At Bari Conference , after I gave my talk, Owe Philipsen asked to me about confinement in my approach. The question came out also in the evening, drinking a beer at a pub in the old Bari. Looking at my propagator, it is not so straightforward to see if the theory is confining or not. But we know, from lattice computations, that this must be so. You can realize this from the following figure (see here)

The scale is given by , the so called Sommer’s scale, We note a clear linear rising till about 1.5 fm. A linear rising potential is an evidence of confinement as showed about forty years ago by Kenneth Wilson (see here) with his famous area law. Due to this clear evidence coming from lattice computations, any attempt to explain mass gap must show confinement through a linear rising potential.

Indeed, this is not all the story and going to 1.5 fm cannot be enough to display all the behavior of a Yang-Mills theory. As showed quite recently on the lattice Philippe de Forcrand and Slavo Kratochvila (see here), increasing distance, the potential must saturate. This is an effect of the mass gap that causes screening. This means that, at larger distances, the potential sets on an asymptote becoming horizontal. The linear approximation holds on a finite range.

This is indeed what I observe with my approach. I can prove that the potential has a Yukawa form with a form factor dependent on the distance. The mass scale entering into it is just the mass gap. So, you get a linear fit like the following (see here)

that shows confinement with the area law till 10 fm! If one increases the distance the fit worsens and saturation appears as expected. From this we can easily derive the string tension that is given by . For SU(N), . This is a fine proof of confinement for a Yang-Mills theory and so, for QCD too. This also means that my approach is again consistent with lattice data. Just for completeness, and to give a great thank to Arlene Aguilar and Daniele Binosi, I show the fit of my propagator with the one obtained numerically solving Dyson-Schwinger equations (see here)

The agreement is almost perfect.

Gunnar S. Bali (2000). QCD forces and heavy quark bound states Phys.Rept.343:1-136,2001 arXiv: hep-ph/0001312v2

Wilson, K. (1974). Confinement of quarks Physical Review D, 10 (8), 2445-2459 DOI: 10.1103/PhysRevD.10.2445

Slavo Kratochvila, & Philippe de Forcrand (2003). Observing string breaking with Wilson loops Nucl.Phys. B671 (2003) 103-132 arXiv: hep-lat/0306011v2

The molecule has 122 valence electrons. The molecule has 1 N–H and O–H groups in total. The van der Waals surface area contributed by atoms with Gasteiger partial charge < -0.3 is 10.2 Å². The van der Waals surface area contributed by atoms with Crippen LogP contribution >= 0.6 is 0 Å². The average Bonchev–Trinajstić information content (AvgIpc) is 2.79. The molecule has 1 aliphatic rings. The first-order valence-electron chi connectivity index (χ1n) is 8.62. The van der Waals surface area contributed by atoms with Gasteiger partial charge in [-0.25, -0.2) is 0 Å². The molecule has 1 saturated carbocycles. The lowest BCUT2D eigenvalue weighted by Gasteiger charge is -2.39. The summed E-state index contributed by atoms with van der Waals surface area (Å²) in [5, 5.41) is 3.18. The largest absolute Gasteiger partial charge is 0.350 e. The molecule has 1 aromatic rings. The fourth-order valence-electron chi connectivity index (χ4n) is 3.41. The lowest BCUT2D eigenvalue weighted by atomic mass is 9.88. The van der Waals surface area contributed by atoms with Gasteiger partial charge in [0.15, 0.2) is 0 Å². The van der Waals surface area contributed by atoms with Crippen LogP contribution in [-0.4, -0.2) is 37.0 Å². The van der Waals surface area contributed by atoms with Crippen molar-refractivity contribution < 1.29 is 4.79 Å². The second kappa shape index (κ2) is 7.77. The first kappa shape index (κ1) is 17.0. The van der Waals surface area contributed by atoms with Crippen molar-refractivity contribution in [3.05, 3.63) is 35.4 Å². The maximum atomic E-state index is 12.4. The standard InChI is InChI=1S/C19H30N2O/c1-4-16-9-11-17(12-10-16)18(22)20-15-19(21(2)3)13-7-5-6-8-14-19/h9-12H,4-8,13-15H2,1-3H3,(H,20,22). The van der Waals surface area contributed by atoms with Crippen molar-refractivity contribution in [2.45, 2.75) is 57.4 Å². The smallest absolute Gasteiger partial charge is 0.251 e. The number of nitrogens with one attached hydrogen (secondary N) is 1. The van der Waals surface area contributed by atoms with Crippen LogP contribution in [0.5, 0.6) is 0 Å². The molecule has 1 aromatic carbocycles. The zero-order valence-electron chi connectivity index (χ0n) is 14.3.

Marco Frasca (2011). QCD is confining arXiv arXiv: 1110.2297v1

A. C. Aguilar, D. Binosi, & J. Papavassiliou (2008). Gluon and ghost propagators in the Landau gauge: Deriving lattice

results from Schwinger-Dyson equations Phys.Rev.D78:025010,2008 arXiv: 0802.1870v3

Very nice.

In the first plot if r0 is 0.5fm doesn’t the axis go to 1.5fm rather than 6fm?

Fixed. Thank you very much, Phil.

Interesting paper, although, to be honest, the non-ideomatic English constructions make it challenging to read in a number of places. For the most part it follows the formal grammatical rules, but in phrasings that a native speaker would never use or with sentences that really need to be broken up for clarity. I would be happy to suggest some edits of phrasing and usage to make it read more naturally if you wouldn’t find this offensive and this would be a benefit to you. But, I wouldn’t want to make those kinds of suggestions if you would only find them annoying or distracting from the business of actually doing physics.

My one other suggestion is that it would be helpful to add to the introduction a paragraph or two that would help to frame your discussion more clearly by formally defining the term “infrared trivial fixed point” and explaining briefly why this has been an issue in low energy QCD scholarship and hence why a reader should care whether there is one or not, with a reference or two to the literature in support of these background matters. Obviously, most of your readers will be familiar with the terminology and context, but an introductory framing paragraph along that line would make the paper start more smoothly, instead of abruptly marching onward in the middle of the conversation. It would be particularly useful to include that kind of material in this paper, because very general title that you have given it invites a broader audience than some of your more technical work.

None of this, of course, takes away from the substance, which is a reassuring one, elegantly presented, that confirms that the different people trying to describe the elephant by touching only parts of it are really describing the same elelphant.

Hi Marco!

I don’t want to sound dismissive or arrogant, but your paper sounds like claiming the 1 million dollar prize…

Hi Daniel,

Are you fine? No, I don’t. I am just pushing my approach to its logical consequences. Nothing more. The agreement with numerical data is astonishing good and so, it is my view that all this is worthwhile to be pursued.

Best,

Marco